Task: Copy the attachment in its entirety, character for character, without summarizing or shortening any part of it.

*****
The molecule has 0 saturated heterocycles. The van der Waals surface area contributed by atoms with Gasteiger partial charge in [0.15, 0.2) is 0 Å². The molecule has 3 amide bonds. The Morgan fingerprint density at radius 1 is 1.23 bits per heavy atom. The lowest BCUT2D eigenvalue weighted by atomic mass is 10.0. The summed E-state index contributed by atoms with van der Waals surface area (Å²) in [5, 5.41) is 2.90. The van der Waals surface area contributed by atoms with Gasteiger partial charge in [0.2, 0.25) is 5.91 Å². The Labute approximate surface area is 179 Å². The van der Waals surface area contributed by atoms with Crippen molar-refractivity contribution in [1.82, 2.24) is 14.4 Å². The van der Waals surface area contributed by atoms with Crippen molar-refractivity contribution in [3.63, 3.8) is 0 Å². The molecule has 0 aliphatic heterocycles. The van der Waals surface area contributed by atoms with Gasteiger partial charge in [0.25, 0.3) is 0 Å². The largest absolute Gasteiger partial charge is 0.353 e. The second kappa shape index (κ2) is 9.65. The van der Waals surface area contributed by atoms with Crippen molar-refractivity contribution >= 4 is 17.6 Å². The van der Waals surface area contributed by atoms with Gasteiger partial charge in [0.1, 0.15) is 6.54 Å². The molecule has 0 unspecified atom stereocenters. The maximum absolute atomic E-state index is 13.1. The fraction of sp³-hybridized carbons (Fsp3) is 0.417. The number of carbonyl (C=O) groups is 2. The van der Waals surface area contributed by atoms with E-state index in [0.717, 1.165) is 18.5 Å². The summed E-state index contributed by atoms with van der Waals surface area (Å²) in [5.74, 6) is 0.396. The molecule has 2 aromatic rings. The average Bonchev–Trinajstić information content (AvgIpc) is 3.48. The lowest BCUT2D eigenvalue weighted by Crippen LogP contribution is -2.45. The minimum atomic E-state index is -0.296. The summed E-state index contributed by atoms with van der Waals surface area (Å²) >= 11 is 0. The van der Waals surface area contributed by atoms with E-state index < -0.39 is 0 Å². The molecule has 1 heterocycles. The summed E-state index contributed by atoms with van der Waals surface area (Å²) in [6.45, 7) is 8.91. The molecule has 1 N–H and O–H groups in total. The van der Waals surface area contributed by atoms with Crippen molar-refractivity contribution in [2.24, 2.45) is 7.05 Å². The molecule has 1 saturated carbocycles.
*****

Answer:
The molecule has 0 saturated heterocycles. The van der Waals surface area contributed by atoms with Gasteiger partial charge in [0.15, 0.2) is 0 Å². The molecule has 3 amide bonds. The Morgan fingerprint density at radius 1 is 1.23 bits per heavy atom. The lowest BCUT2D eigenvalue weighted by atomic mass is 10.0. The summed E-state index contributed by atoms with van der Waals surface area (Å²) in [5, 5.41) is 2.90. The van der Waals surface area contributed by atoms with Gasteiger partial charge in [0.2, 0.25) is 5.91 Å². The Labute approximate surface area is 179 Å². The van der Waals surface area contributed by atoms with Crippen molar-refractivity contribution in [1.82, 2.24) is 14.4 Å². The van der Waals surface area contributed by atoms with Crippen molar-refractivity contribution in [3.63, 3.8) is 0 Å². The molecule has 0 aliphatic heterocycles. The van der Waals surface area contributed by atoms with Gasteiger partial charge in [0.25, 0.3) is 0 Å². The largest absolute Gasteiger partial charge is 0.353 e. The second kappa shape index (κ2) is 9.65. The van der Waals surface area contributed by atoms with Crippen molar-refractivity contribution >= 4 is 17.6 Å². The van der Waals surface area contributed by atoms with Gasteiger partial charge in [0.1, 0.15) is 6.54 Å². The molecule has 0 unspecified atom stereocenters. The maximum absolute atomic E-state index is 13.1. The fraction of sp³-hybridized carbons (Fsp3) is 0.417. The number of carbonyl (C=O) groups is 2. The van der Waals surface area contributed by atoms with E-state index in [0.717, 1.165) is 18.5 Å². The summed E-state index contributed by atoms with van der Waals surface area (Å²) in [5.74, 6) is 0.396. The molecule has 2 aromatic rings. The average Bonchev–Trinajstić information content (AvgIpc) is 3.48. The lowest BCUT2D eigenvalue weighted by Crippen LogP contribution is -2.45. The minimum atomic E-state index is -0.296. The summed E-state index contributed by atoms with van der Waals surface area (Å²) >= 11 is 0. The van der Waals surface area contributed by atoms with E-state index < -0.39 is 0 Å². The molecule has 1 heterocycles. The summed E-state index contributed by atoms with van der Waals surface area (Å²) in [6.45, 7) is 8.91. The molecule has 1 N–H and O–H groups in total. The van der Waals surface area contributed by atoms with Crippen molar-refractivity contribution in [2.24, 2.45) is 7.05 Å². The molecule has 1 saturated carbocycles.